Co-workers rally behind waiter who once lost $2M in market crash
Phillipe Mendoza is known as the guy who would give you the shirt off his back. Just ask anyone who works with him at Little Rhein Steak House in downtown San Antonio.
“I'm a heart patient,” Lester Devold, a server said. “And Phil brings me to and from work as often as he can. He doesn't allow me to walk to my car which is four blocks away."
“I've tried to give him money a few times and he'll just waive it away and say save it for what you need," Yvette Palafox, another server explained.
“He'll wait 1 hour, 2 hours sometimes, just to make sure that everyone is safe and they get home," Erin Saenz, who works in guest relations said.
Mendoza is recognized as someone who’s treated people like second family at the restaurant over the last 8 years. The 64-year-old credited the restaurant for helping to turn his life around after losing everything in the market crash. He used to have more than $2,000,000 in real estate and assets before 2008, according to Mendoza.
“When I first walked in here, I felt as part of the family,” he explained. “I was given a chance to work here."
Both staff and customers said they witnessed just how humble and kind he can be. Rey Arrieta, a long-time server and captain of the wait staff, recalled a time when he saw Mendoza’s altruistic behavior with a customer who accidentally left money behind.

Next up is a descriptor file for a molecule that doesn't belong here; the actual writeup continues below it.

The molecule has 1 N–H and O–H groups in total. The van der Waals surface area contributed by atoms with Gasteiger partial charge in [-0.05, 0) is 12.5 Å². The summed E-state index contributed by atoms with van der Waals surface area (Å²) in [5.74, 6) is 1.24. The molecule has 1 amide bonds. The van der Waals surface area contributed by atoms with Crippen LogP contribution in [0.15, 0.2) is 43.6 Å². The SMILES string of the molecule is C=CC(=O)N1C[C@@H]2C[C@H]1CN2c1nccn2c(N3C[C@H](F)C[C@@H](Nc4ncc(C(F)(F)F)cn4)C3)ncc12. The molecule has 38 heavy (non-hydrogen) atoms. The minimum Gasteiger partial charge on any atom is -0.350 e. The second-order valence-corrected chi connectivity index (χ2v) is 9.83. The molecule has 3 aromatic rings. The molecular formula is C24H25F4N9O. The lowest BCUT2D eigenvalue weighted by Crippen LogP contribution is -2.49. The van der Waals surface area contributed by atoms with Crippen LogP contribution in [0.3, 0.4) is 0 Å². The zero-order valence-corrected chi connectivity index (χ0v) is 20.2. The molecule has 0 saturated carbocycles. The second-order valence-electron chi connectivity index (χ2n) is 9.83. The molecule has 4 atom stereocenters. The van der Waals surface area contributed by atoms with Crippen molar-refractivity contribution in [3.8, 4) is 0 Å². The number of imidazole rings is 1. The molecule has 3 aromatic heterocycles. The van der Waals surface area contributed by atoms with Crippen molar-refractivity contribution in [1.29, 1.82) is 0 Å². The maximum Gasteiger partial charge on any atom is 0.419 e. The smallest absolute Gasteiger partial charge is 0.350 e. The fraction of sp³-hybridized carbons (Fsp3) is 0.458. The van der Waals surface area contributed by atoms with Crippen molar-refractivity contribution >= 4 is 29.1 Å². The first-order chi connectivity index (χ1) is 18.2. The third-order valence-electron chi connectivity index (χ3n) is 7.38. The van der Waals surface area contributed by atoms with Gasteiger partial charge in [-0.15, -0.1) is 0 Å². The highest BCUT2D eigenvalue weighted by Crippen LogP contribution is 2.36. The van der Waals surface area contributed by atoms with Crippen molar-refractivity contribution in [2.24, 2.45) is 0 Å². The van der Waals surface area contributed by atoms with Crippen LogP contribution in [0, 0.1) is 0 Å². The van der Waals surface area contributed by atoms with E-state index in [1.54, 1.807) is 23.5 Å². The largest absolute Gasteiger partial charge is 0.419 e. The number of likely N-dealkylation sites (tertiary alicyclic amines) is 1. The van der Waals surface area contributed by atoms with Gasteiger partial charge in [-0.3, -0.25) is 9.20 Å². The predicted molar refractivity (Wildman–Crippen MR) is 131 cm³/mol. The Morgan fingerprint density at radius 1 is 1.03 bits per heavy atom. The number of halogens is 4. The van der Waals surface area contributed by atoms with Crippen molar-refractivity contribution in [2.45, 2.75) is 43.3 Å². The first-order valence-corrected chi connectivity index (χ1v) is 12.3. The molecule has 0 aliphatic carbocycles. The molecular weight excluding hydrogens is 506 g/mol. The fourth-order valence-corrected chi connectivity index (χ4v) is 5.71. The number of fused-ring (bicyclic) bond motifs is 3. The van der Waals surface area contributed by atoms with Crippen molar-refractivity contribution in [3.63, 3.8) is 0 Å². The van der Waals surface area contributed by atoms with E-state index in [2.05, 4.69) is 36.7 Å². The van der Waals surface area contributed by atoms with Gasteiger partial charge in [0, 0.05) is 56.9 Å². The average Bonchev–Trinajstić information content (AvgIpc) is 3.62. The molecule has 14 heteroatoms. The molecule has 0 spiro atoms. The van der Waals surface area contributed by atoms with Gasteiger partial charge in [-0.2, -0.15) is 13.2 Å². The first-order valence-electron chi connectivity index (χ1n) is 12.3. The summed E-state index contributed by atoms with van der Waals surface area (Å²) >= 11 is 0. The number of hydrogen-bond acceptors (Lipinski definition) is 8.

"He dropped his money,” Arrieta said. “A $100 bill. And he started walking and Phillipe stopped, grabbed the money, and gave it back to him."
Mendoza’s co-workers turned to Fox San Antonio’s CASH FOR KINDNESS to help honor, recognize and award him. He had no idea Palafox nominated him. She helped break the news to him when he arrived for a shift. Nearly the entire staff was there for the big surprise.
“Surprise!” they shouted when he entered Little Rhein Steak House. Palafox greeted him at the entrance and walked him into the room where everyone secretly waited.
“I called Ryan because I wanted him to know, and I wanted San Antonio to know, how great and kind you are," she told him while holding his hands. "From all the rides that you do. You never accepted gas money. All the things that you do around the restaurant. You're like family. There's great people out there, and you're one of them. And, I just wanted you to know that.”
“Thank you!” he said with a surprised look on his face.
The people in the room erupted in applause.
“What was your reaction when everyone said ‘surprise?’” Wolf asked him.
“That they were kidding!” he said with a smile as people laughed. “Pulling a prank. We're always pulling a prank around here."
“Today... we're giving back to you, Phil,” Wolf said. “Put your hand out for me."
Mendoza counted the money, provided in part by Allwell, in his hands.
“$800, $900, $1,000,” he said with tears in his eyes.
“I don't know what to say,” Mendoza said while looking down at the floor. “I'm short on words.”
“How will this help you?” Wolf asked.
True to fashion, Mendoza responded, “It'll put gas in my car.”
Everyone laughed once again.
“It'll fill my tank," he repeated with a smile.
Click here to nominate someone for the $1,000 CASH FOR KINDNESS award.